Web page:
It has been some time since I posted, but today I read about the last flight of the spaceshuttle Endeavor.
This flight is special and not because it is the last one. According to what I read on Michio Kaku's Big Think blog it carries a piece of scientific equipment that costs about 2 billion dollar and was 17 years in the making. It is a particle accelerator with only one goal: trying to find out what the origin of the universe is and to find what it is made of.
Now many people might think the universe consists mainly of nothing, with matter scattered around consisting of galaxies, stars and planets. But that is not what we mathematically find or as Lawrence M. Krauss puts it: "NOTHING is not NOTHING anymore". Quantum physics shows us that matter pops in and out of existence constantly and contributes to the existence of the universe. And it is probably the cause of the Big Bang. Since we found that out, the Big Bang isn't considered anymore to be the beginning of the universe, but just an incident that happened in a kind of universe before ours. At the same time we had to assume that there are more dimensions than the 3 space dimensions we are aware of and that the laws of nature as we know them are probably confined to our own universe that might be part of a multiverse, all different but all existing at the same time. And TIME itself is the biggest mystery of all. But for now, let's stick to the matter in our universe.
If we add up all the matter we can detect in the universe, it accounts for only 3% of what we should find to explain what we see: a universe of galaxies that move away from eachother at an ever increasing speed. Theoretically there should be more matter and more energy. A lot more. Besides that, it should be all around us - the universe should be filled with it.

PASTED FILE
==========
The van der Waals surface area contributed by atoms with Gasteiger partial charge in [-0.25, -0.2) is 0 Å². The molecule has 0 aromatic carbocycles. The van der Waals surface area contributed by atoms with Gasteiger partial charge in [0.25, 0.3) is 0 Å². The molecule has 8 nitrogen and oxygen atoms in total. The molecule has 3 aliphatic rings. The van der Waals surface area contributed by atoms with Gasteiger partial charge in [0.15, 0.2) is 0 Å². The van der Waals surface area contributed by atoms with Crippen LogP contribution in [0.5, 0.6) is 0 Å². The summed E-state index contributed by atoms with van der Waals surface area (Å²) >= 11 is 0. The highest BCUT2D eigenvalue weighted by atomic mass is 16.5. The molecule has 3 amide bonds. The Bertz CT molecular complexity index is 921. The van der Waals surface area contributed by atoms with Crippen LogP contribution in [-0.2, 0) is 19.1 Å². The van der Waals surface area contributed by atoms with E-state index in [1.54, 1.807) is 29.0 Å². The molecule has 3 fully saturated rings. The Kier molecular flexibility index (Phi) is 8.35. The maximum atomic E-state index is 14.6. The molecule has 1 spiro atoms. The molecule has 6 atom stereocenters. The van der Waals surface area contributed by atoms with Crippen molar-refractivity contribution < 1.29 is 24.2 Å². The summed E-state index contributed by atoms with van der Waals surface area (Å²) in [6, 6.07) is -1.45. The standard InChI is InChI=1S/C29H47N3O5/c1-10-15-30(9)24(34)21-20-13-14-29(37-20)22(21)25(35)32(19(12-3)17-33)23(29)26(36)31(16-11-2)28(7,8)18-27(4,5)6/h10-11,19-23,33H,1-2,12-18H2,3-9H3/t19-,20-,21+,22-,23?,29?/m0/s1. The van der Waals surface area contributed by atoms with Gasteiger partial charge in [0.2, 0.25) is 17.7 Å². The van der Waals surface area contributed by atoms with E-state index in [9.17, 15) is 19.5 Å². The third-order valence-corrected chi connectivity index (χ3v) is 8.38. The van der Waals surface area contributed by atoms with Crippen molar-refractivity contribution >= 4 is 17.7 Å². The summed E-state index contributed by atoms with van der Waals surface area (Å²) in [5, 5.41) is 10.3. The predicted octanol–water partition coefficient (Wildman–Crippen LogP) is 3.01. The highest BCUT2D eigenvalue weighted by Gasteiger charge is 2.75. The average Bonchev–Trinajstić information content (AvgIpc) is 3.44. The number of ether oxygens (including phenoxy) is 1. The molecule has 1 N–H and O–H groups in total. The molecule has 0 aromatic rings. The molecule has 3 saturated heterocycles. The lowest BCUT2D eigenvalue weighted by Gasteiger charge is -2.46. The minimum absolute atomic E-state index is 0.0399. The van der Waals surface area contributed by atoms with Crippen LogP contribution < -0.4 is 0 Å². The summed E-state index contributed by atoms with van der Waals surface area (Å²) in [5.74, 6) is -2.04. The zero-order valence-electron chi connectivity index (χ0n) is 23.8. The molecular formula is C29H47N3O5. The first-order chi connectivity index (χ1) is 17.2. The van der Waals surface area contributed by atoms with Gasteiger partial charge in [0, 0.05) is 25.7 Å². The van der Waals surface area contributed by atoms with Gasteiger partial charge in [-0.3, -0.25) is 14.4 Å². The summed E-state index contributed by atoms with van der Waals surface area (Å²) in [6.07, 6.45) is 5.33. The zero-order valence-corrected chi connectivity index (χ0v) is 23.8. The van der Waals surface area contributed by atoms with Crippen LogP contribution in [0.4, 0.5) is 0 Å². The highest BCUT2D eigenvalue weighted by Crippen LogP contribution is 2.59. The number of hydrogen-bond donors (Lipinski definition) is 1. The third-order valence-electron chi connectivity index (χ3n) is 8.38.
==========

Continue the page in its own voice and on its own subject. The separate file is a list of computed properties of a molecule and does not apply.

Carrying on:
I also read something about Tesla, the "mad scientist". Tesla was a genius, who made a lot of inventions and without whom the "electric world" would be very much different. Some people don't realise that even the lightbulb is his invention. You probably think it was Edison (or rather the Englishman Joseph Swan), but the fact is that for this invention Edison used 17 of Tesla's patents. But Tesla was not a business man, and Edison was.
One of Tesla's famous projects he did was unknowingly funded by Westinghouse Co. Tesla distracted electricity from the sky and transmitted it wireless. He wanted poor areas like Africa to enjoy electricity as well. Of course Westinghouse pulled the plug when this was discovered, because Westinghouse, like Edison, was in it for the money. "Free" energy is not an option.
Nowadays we see the same thing with cars that can drive on tapwater and with the developement of Free Energy (zero point energy).
Scientists used to believe in Aether. It was the substance that was all around us and through which energy could flow. It was the explanation for radio waves travelling through the air and light travelling through space. Scientists rejected the idea because tests in the 19th century couldn't detect it - just as we are unable to detect Dark Matter. People like Lorentz offered theories why aether could not be detected. But the idea of aether was left, because in 1905 Einstein's special theory of relativity didn't need it anymore. So the idea of aether was left.
Only Tesla didn't. He stated that one day science would have need for aether again and it seems he was right. Aether was also called the fifth element, because it should be very much different than the other four: air, water, earth (matter) and fire. Now it seems we DO have a fifth element on our hands, a matter that can not be detected (yet) and we therefore call Dark Matter.
On Wikipedia I read "in physics there is no concept considered exactly analogous to aether, however Dark Energy is sometimes called quintessence due to its similarity to the classical aether". Isn't that interesting!
Was Tesla right after all? I, for one, think he was.
Was Einstein wrong? I don't think so, because Einstein was not happy about it himself and looked for other answers, espescially the Theory of Everything. And Einstein even used the word "Aether" for the gravitational field within general relativity, but his terminology never gained widespread support.
But it seems we still need the idea of Aether and now call it Dark Matter. And it has to do with the gravitational field as well. No Einstein wasn't wrong, he wasn't just done yet and died unhappy about it.